The Making of a Mayor for Life
Ray Flynn sits at a table at J. J. Foley’s in the South End, clad in a Notre Dame sweatshirt, drinking coffee and rocking his sleeping grandson in a stroller beside the table. Recently Raybo was in the paper lambasting his successor over his ongoing feud with the firefighters union. Flynn asks what people are saying about the mayor. “Did they tell you what kind of man he is?”
If Menino couldn’t have gotten to the council without Timilty, he couldn’t have risen beyond it without Flynn. As a councilor, Flynn had supported Timilty against White; after White stepped down in 1983 and Flynn jumped into the wide-open race to replace him, Menino repaid the favor. Flynn prevailed over community activist Mel King, the city’s first black mayoral candidate, in a hard-fought race that spurred record voter turnout. Counting an ally in the mayor’s office, Menino spent his first year on the council working to distinguish himself.
Many a councilor secretly hates the job’s endless succession of neighborhood meetings, usually attended by the same group of old people, complaining about the same issues, night after night unto eternity. Menino relished them. “He would just go after those meetings,” says McCormack. He would do three or four every single night. And if anyone—at-large candidates or even Flynn—was going to come into his district or so much as hold a meeting that might concern his constituents, Menino had to be notified. “He was very turf-oriented,” says former city councilor Bruce Bolling. Because his district was populated by reliable voters, Menino could get away with it. Come election season, citywide councilors would have to seek Menino out and pay their respects. McCormack found himself in that position. “When you were looking for endorsements—and everybody was, because people from Dorchester and Hyde Park thought people from Brighton were from another planet—it was a huge benefit to have Tommy’s. But it really was like going to meet Don Ciccio [from The Godfather: Part II]. ‘Have I offended you? If I did, I didn’t mean to!’”
However snarling he could be when protecting his district, Menino—with his deep neighborhood roots and support of progressive issues such as gay rights, arts funding, and affordable housing—got along equally well with the council’s conservative and liberal wings. Not to mention Flynn, with whom he was an inside player from the start. “Tommy used to come into my office and talk to me all the time,” Flynn says. “He came into my office more than all the other councilors put together.” Flynn liked him, liked the votes he could deliver. Most important, perhaps, he never saw him as a threat. “He was a team player,” says Flynn. “You could bring him in anytime, talk to him about what you needed. You could trust him.” In exchange for his support, Flynn allowed Menino greater leeway than the other district councilors. In time, Menino ventured outside his district more and more. He was forever after Bob Finneran, the mayor’s liaison to the council, for Flynn’s schedule. “I would say, ‘Tom, you’re gonna get me in trouble,’” Finneran says. “‘You can go to a few of these, but not all of them!’” And there were a lot of them. Flynn loved the attention, and Menino loved the chance to watch and learn.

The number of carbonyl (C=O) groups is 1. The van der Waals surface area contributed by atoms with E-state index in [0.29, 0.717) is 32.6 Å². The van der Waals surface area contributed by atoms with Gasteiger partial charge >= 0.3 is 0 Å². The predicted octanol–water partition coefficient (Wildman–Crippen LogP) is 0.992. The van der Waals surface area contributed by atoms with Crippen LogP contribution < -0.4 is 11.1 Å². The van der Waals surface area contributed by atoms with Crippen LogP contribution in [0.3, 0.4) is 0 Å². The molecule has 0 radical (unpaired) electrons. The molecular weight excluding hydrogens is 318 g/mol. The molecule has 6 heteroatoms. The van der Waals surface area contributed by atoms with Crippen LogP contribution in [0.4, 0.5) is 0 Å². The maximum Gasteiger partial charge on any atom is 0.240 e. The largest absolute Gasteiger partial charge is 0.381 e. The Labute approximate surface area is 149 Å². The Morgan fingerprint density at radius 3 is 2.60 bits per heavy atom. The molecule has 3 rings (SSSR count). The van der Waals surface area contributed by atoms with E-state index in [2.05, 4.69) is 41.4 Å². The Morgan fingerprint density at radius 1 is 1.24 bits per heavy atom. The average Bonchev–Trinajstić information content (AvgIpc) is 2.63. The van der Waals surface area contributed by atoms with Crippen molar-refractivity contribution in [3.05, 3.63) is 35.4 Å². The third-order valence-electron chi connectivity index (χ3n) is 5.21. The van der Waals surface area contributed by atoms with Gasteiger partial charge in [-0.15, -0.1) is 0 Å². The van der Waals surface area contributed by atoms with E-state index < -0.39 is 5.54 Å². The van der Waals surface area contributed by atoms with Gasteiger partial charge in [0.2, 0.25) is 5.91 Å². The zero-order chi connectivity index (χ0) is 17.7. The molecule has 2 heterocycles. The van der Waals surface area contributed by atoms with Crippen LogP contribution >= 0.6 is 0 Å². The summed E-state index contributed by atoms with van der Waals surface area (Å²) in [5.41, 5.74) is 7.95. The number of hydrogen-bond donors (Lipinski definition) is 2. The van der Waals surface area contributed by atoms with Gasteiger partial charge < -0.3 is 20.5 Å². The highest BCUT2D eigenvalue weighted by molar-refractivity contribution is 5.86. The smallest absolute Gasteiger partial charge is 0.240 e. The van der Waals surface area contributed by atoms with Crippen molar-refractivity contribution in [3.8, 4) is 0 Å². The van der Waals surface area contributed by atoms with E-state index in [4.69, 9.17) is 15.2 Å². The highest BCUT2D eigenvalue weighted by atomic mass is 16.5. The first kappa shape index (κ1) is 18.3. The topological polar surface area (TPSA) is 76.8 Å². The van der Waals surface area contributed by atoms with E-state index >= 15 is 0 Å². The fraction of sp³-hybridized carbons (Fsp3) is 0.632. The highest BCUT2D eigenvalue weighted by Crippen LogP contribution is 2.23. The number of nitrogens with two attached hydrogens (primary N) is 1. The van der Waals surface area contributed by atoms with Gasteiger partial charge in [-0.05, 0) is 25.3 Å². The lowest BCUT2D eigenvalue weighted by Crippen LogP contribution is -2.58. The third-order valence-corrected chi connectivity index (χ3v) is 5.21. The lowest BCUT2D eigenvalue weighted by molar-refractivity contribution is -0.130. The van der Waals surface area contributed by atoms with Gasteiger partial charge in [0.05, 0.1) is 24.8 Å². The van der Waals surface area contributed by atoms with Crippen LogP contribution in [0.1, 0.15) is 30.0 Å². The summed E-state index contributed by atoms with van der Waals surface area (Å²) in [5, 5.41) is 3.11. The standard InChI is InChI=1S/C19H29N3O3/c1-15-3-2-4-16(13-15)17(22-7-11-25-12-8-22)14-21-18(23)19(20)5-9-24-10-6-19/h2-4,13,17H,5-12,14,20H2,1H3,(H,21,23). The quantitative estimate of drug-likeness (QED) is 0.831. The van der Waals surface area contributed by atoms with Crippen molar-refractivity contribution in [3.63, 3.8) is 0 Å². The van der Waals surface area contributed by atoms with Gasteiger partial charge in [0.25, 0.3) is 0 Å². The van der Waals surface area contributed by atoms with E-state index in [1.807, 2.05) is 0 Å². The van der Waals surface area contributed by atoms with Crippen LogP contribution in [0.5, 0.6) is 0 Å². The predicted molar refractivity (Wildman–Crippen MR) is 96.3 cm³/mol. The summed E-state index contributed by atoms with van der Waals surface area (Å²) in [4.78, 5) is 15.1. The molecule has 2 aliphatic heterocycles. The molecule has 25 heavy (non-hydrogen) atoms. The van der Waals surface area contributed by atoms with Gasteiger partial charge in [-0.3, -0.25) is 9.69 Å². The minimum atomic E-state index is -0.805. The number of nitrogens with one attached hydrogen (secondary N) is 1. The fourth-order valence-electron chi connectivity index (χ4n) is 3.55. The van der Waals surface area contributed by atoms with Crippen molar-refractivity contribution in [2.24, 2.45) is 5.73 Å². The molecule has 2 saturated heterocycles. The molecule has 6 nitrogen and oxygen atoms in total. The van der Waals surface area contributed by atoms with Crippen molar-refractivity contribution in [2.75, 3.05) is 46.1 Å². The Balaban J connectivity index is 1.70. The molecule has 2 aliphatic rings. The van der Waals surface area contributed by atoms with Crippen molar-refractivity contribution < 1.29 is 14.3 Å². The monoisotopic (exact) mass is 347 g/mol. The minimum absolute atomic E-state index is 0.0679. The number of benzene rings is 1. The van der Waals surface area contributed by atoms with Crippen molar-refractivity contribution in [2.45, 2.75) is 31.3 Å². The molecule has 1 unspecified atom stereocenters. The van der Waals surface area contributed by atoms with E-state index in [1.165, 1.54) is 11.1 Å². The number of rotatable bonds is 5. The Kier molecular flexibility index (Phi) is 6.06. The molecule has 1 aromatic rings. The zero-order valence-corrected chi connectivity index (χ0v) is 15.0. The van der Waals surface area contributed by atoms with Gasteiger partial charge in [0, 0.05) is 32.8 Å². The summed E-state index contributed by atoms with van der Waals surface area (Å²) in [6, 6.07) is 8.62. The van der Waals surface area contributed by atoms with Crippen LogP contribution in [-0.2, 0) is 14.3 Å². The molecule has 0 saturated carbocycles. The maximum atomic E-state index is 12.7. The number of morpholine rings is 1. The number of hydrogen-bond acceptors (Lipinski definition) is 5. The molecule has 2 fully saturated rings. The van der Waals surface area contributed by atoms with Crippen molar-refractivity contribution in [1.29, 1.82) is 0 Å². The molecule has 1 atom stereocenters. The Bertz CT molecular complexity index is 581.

At the same time, he was discovering the job’s inherent limitations. “I set a goal of 10 years on the city council, or out,” Menino says now. He kept an eye out for opportunities to enhance his visibility and clout, knowing that if you don’t keep moving you rot in place. He briefly considered running at-large, and put out a poll to get a sense of how much work it would take to get him there. “He was surprised at how many people in the city didn’t recognize the name,” recalls a former adviser. “So he stayed in the district.” In 1986, he mounted a brief run for Suffolk County sheriff, abandoning it upon realizing that if no one knew him in Boston, still fewer would in Winthrop.
Menino was also finding that his lack of a college education, which he never tired of mentioning to bolster his neighborhood-guy cred, was starting to look like a hindrance. Gerard Doherty had been on him for years to get a degree. “I don’t think you’re gonna be any smarter,” Doherty told him, “but you’ve got to go to school. If you don’t have a college degree, you’re going to get stuck.” Menino winced at the suggestion, but ultimately enrolled at UMass Boston to study community planning at the age of 41. He struggled, but didn’t miss a class. “I remember talking to him one day,” says Doherty. “…He said, ‘Damn you, I had a terrible weekend because of you.’ And I said, ‘Why?’ He said, ‘Well, my daughter is helping me with math. And my problem was, she stayed out late Saturday night, so I had to ground her. So I was prepping for my math class on Monday and she refused to help me!’”